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How Accurate are all these Records?


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Last time I talked about how important the Federal Census is to the family historian. Now, I’m going to give you a warning about it’s reliability. Don’t believe everything you read. This is something you should keep in mind no matter what source you’re referencing.

Why do I say this about the census though? Since it’s an official government count, shouldn’t it be accurate? The answer is yes and no. Yes it should be, but no, usually in practice it is not 100% accurate. One thinks that today with our technological gadgetry the census would be highly accurate. In the last census, however, there are many people that say the official count was greatly flawed and many citizens were not counted. Many never even received forms to fill out.

So if the census of seven years ago was so flawed, what about those 100 or more years ago, which the family historian references most? The census was taken a little differently back then. Today, we receive forms in the mail, however until the latter half of this century, the census was taken by people going door to door, asking the questions and filling in the answers in their census book.

One might imagine the suspicion that people in isolated rural areas had of someone who just came up the road and started asking such questions as everyone’s name, where they were born, and how old they were. That is the first obstacle to accuracy of these census records. Also, it was probably not uncommon for these census takers to get information on one family from another. Especially in isolated areas in the mountains, it is highly doubtful that the census takers actually visited each house.

So, why am I so concerned about warning you of all this? I have researched people who, according to the census records, aged anywhere from 8 to 14 years between census counts. This is a remarkable feat, since the census is always taken every 10 years. Did the ladies’ just not want to give their right age, or did the gentlemen forget the correct age of their wives and children? Who knows why, the bottom line is that sometimes, the census is not the best source.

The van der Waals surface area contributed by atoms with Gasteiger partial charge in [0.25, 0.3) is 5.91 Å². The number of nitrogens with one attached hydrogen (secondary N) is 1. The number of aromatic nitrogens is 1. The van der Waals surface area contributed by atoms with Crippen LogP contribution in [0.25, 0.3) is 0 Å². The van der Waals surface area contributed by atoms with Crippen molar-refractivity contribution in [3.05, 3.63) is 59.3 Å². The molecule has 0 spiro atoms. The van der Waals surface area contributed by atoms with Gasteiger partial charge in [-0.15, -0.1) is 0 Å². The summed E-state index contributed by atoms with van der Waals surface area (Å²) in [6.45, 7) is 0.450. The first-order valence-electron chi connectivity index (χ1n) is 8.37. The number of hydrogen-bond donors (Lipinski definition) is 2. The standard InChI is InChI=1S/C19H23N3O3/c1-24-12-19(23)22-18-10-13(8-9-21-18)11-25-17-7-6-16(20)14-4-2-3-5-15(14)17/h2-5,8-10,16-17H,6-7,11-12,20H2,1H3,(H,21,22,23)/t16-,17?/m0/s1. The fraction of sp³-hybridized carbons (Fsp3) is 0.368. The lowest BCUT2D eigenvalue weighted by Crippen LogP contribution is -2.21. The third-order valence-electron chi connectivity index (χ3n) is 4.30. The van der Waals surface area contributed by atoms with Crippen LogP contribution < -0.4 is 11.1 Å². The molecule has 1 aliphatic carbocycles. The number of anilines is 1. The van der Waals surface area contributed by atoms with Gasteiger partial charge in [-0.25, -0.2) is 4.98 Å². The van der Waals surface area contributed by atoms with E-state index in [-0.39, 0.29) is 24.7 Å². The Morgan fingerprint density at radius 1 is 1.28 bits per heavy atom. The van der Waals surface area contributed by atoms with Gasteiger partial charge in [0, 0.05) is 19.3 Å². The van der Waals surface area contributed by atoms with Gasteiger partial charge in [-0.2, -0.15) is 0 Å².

So, at least people knew where they were born and could give accurate answers to those kind of questions, right? Wrong. Many times in our history, state or country of origin has been a touchy issue not to be discussed with too many people. Add to that, the slips in memory like the ones that throw off the accuracy of ages and we get someone who was born in three states, at least according to each of his census listings. This can be even more frustrating when the census called for people to list the birthplace of their parents. I’ve seen this lead to a lot of conflicting reports of where an ancestor was born.

You might think I’ve overreacted to a few contradictions, but the lesson of all of this is not only to document all of your sources, but to verify them. For instance, it doesn’t just take a census record to prove the facts that you’re collecting about your family. It takes two or three sources to prove anything. With this high of a standard, you can be confident that you’ve uncovered the true facts of your family.

Next time: The Clues are Everywhere

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